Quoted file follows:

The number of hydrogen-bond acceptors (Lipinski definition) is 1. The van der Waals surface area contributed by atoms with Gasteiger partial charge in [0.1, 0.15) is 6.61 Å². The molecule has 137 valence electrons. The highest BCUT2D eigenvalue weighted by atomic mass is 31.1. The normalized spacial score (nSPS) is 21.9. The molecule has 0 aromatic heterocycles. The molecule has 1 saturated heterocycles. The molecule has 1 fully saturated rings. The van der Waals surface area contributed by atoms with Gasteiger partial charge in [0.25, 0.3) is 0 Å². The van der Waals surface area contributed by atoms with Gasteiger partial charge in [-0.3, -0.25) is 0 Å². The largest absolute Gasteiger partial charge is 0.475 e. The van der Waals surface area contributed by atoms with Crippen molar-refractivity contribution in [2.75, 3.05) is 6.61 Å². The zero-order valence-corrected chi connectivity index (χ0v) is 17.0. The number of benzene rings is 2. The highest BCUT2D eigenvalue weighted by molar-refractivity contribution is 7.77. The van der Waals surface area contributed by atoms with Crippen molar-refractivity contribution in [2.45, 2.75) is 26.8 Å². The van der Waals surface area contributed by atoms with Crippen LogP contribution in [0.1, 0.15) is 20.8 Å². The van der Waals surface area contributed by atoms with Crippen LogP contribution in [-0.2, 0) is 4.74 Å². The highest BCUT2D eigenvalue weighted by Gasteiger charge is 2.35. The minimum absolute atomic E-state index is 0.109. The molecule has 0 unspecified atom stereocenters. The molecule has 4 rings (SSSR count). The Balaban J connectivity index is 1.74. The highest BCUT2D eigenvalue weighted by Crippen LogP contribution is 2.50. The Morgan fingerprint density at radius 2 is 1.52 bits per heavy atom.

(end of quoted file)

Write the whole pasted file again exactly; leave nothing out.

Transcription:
The number of hydrogen-bond acceptors (Lipinski definition) is 1. The van der Waals surface area contributed by atoms with Gasteiger partial charge in [0.1, 0.15) is 6.61 Å². The molecule has 137 valence electrons. The highest BCUT2D eigenvalue weighted by atomic mass is 31.1. The normalized spacial score (nSPS) is 21.9. The molecule has 0 aromatic heterocycles. The molecule has 1 saturated heterocycles. The molecule has 1 fully saturated rings. The van der Waals surface area contributed by atoms with Gasteiger partial charge in [0.25, 0.3) is 0 Å². The van der Waals surface area contributed by atoms with Gasteiger partial charge in [-0.3, -0.25) is 0 Å². The largest absolute Gasteiger partial charge is 0.475 e. The van der Waals surface area contributed by atoms with Crippen molar-refractivity contribution in [2.75, 3.05) is 6.61 Å². The zero-order valence-corrected chi connectivity index (χ0v) is 17.0. The number of benzene rings is 2. The highest BCUT2D eigenvalue weighted by molar-refractivity contribution is 7.77. The van der Waals surface area contributed by atoms with Crippen molar-refractivity contribution in [2.45, 2.75) is 26.8 Å². The van der Waals surface area contributed by atoms with Crippen LogP contribution in [0.1, 0.15) is 20.8 Å². The van der Waals surface area contributed by atoms with Crippen LogP contribution in [-0.2, 0) is 4.74 Å². The highest BCUT2D eigenvalue weighted by Gasteiger charge is 2.35. The minimum absolute atomic E-state index is 0.109. The molecule has 0 unspecified atom stereocenters. The molecule has 4 rings (SSSR count). The Balaban J connectivity index is 1.74. The highest BCUT2D eigenvalue weighted by Crippen LogP contribution is 2.50. The Morgan fingerprint density at radius 2 is 1.52 bits per heavy atom.